Once Again, the U.S. Consumer Prevents a Double-Dip Recession
While many are concerned about a double-dip recession, economists say the figures tell a different story. Industrial output grew in July at its fastest rate this year according to a Federal Reserve report Tuesday, while retail sales rose by the most in four months. In the week ending August 6, the most volatile week for markets since the financial crisis, jobless benefits dropped to their lowest level since early April. According to Chris Rupkey, chief financial economist at Bank of Tokyo-Mitsubishi UFJ Ltd. in New York, “There’s nothing here to suggest the economy is slowing, let alone declining.”
Companies like Home Depot (NYSE:HD) and Macy’s (NYSE:M) have been beating analysts’ estimates with their second-quarter earnings reports, and in those reports, “there is no indication that companies are cutting back abruptly in their hiring or spending,” says Neil Dutta, an economist at Bank of America (NYSE:BAC) Merrill Lynch in New York. In fact, production at factories, mines, and utilities climbed 0.9% last month, following an upwardly revised 0.4% increase in June.
Production of automobiles increase 5.2% last month, while manufacturing climbed 0.3% when excluding motor vehicles following a 0.2% gain in the previous month. Business equipment production increased 0.6% in July compared to 0.2% in June., computer and electronic production gained 0.5% after a 0.8% decline in June, and furniture production rose 0.7% in July after a 2.4% decline the previous month. And all that increased production is the result of consumer spending. Retail sales increased 0.5% in July, the most in four months, after climbing 0.3% in June.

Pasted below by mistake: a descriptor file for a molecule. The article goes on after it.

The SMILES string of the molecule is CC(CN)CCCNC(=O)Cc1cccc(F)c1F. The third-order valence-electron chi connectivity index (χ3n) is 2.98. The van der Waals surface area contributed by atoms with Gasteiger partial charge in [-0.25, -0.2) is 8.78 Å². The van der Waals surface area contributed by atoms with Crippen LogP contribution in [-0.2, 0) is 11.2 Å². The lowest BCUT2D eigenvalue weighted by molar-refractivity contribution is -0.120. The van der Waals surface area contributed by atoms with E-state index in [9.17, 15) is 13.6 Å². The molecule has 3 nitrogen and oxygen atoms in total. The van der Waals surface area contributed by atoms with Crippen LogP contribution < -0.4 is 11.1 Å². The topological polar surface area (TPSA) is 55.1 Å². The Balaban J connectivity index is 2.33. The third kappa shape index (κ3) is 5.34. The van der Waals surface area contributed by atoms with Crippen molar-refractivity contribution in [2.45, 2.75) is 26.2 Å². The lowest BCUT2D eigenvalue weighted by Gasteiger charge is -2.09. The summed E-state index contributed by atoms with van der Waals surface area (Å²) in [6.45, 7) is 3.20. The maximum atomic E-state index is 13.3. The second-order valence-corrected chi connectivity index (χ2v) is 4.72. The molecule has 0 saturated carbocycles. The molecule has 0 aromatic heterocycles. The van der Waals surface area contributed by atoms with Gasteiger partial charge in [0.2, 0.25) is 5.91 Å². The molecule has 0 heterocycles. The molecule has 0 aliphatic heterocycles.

Unemployment has been the biggest factor for concern over the economy, with June adding fewer jobs than needed just to keep up with population growth. However, the unemployment rate fell from 9.2% to 9.1% in July, the first decline in four months, as the economy added 117,000 new jobs. Furthermore, last week’s jobless claims figures showed that fewer people filed for unemployment benefits in the week ending August 6 than any other week since April. Jobless claims fell below 400,000, the tipping point that determines whether the job market is contracting or expanding.
Even Japan has been showing improvement, with its economy contracting less than expected in the second quarter, despite the March 11 earthquake and tsunami that crippled industry and resulted in supply disruptions that affected some of the countries largest companies, including Toyota (NYSE:TM) and Honda (NYSE:HMC). The world’s third-largest economy has been rebounding faster than expected, and industrial production has increased for each of the last three months following a huge drop-off in March after the earthquake. Companies plan to boost output this month to make up for lost capacity, and many hope to be to normal production levels as soon as September.
But despite all the economic data showing a steadily improving economy, the negative data seems to be taking over the American consciousness. The housing market still isn’t recovering, growth in both the service sector and the manufacturing sector has slowed, household spending declined for the third straight month in July, and last week a survey of economists showed the likelihood of another recession increased from 15% to 25%. Add to that the volatility of the markets following the S&P downgrade and you have widespread fear strong enough to actually cause that which is feared: another recession.